It feels like Prince Harry’s memoir, Spare, has been coming out since Christmas, thanks to breathless media coverage, endless teaser interviews with the banished prince himself, and a series of apparent “leaks,” in which some reporters got their mitts on advance copies, in spite of Harry’s publisher’s tight security. Technically speaking, the book is not out yet. The official drop comes tomorrow.
At this point, it’s hard to imagine Spare has much left to offer other than some connective clauses and more asides about how Harry and Meghan apparently give a “voice to the voiceless through media production.” From all the coverage, for example, we already know that William (a.k.a. “Willy”) and Kate allegedly egged Harry on vis-à-vis dressing like a Nazi at a “Native and Colonial” theme party in 2005. We know that Willy and Kate were so-called “religious” watchers of Suits, but also that Willy purportedly gave Harry a beat-down after Harry married Meghan, which seemingly involved throwing him onto a dog bowl. We know that Meghan and Harry fought once over a conveniently unspecified cultural clash; that Harry had a frostbitten penis at Willy’s big wedding, due a 200-mile charity sojourn in the Arctic; and that Harry, to quote Gawker royals correspondent Claire Carusillo, “lost his virginity in a ‘quick ride’ in a ‘grassy field behind a pub’ to an elderly horse girl who treated him like a ‘young stallion.’” We also know that Harry killed 25 people in Afghanistan.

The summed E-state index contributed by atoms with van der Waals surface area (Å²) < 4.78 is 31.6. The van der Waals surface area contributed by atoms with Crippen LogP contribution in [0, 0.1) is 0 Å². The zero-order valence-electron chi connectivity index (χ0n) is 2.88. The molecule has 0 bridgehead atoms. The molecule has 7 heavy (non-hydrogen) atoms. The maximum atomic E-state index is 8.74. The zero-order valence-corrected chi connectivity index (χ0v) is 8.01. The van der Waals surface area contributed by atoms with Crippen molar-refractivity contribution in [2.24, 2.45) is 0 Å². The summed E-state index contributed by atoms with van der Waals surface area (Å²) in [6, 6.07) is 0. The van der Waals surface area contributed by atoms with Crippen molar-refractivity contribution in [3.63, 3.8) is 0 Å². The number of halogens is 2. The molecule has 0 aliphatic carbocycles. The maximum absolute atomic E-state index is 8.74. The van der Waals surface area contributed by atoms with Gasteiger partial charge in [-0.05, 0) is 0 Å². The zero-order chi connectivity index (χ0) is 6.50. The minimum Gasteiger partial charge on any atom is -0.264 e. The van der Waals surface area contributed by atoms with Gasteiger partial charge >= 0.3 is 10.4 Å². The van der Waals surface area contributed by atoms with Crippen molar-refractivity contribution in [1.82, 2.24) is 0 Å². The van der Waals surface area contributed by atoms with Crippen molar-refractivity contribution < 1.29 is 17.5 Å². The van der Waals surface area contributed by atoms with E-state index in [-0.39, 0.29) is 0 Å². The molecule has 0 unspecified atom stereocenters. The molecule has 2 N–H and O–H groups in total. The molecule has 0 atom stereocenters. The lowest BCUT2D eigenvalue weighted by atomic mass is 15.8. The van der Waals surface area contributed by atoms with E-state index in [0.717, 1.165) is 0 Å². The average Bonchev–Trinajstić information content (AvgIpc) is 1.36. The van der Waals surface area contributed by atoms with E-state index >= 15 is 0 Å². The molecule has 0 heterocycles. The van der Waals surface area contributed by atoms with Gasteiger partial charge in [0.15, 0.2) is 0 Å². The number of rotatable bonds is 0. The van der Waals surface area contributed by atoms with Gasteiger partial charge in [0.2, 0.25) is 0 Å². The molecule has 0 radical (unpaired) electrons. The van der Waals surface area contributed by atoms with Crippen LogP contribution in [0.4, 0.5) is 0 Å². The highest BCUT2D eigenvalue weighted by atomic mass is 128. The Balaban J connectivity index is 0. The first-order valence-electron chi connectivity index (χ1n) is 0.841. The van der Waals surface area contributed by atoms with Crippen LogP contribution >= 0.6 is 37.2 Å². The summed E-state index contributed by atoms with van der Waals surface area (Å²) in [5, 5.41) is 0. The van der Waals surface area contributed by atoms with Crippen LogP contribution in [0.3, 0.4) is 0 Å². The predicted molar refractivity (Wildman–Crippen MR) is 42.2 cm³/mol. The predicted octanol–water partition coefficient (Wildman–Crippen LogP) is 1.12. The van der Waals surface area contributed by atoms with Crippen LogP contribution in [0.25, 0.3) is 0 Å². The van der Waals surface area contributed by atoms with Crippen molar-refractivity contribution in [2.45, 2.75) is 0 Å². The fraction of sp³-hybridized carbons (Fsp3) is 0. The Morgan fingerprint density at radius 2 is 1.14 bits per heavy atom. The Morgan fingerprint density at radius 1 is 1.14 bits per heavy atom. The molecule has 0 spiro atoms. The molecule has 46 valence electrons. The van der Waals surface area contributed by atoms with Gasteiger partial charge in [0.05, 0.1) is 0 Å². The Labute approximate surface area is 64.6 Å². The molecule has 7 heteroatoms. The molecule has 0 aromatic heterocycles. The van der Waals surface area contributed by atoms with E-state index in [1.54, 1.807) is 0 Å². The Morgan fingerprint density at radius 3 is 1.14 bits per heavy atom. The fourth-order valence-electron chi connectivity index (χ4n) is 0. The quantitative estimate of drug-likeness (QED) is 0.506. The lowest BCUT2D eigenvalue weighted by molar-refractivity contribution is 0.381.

One might think that the print media and gossip rags of at least two major colonial powers picking over the manuscript and publishing virtually every other paragraph of it might take the wind out of Harry’s book sales. But, as the New York Times noted this morning, Spare is doing just fine. Harry appears to have debased himself into the top slot on both Barnes and Noble’s and Amazon’s bestseller lists from pre-orders alone. Not bad for the former fifth-choice for king, even if several major distributors are offering the book at half-price.
It may help that Harry was, for most of his life, a prince in a royal family possibly worth more than $28 billion, whose daily escapades are so highly scrutinized that they can barely pick up dog poop without putting tabloid writers on the late shift. But we have to give Harry credit for going the extra mile in self-humiliation. No one cared about then-Prince Charles’s 2012 release, Harmony: A New Way of Looking At the World, which argued, as one Guardian review summed up, that “there is an innate harmony and interconnectedness of all things, known to almost all cultures except for western civilisation from the 17th century on.” The latter was apparently “lured by rationalist theories into” what Charles called the “Great Divorce,” that involved “forgetting God and putting all our faith in material things.” (One fix he recommends: homeopathy).
Kate’s COVID photography book, Hold Still, didn’t even crack the New York Times Best Seller list when it dropped in May 2021 (the top spot went to George W. Bush’s collection of paintings). And did you know HRH The Duke of Kent put out a memoir last May called A Royal Life? Probably not, as it hasn’t even made the Top 150 of Amazon’s category: “Royal Historical Biographies.” Maybe because at least five spots on the list are currently occupied by various versions of Spare.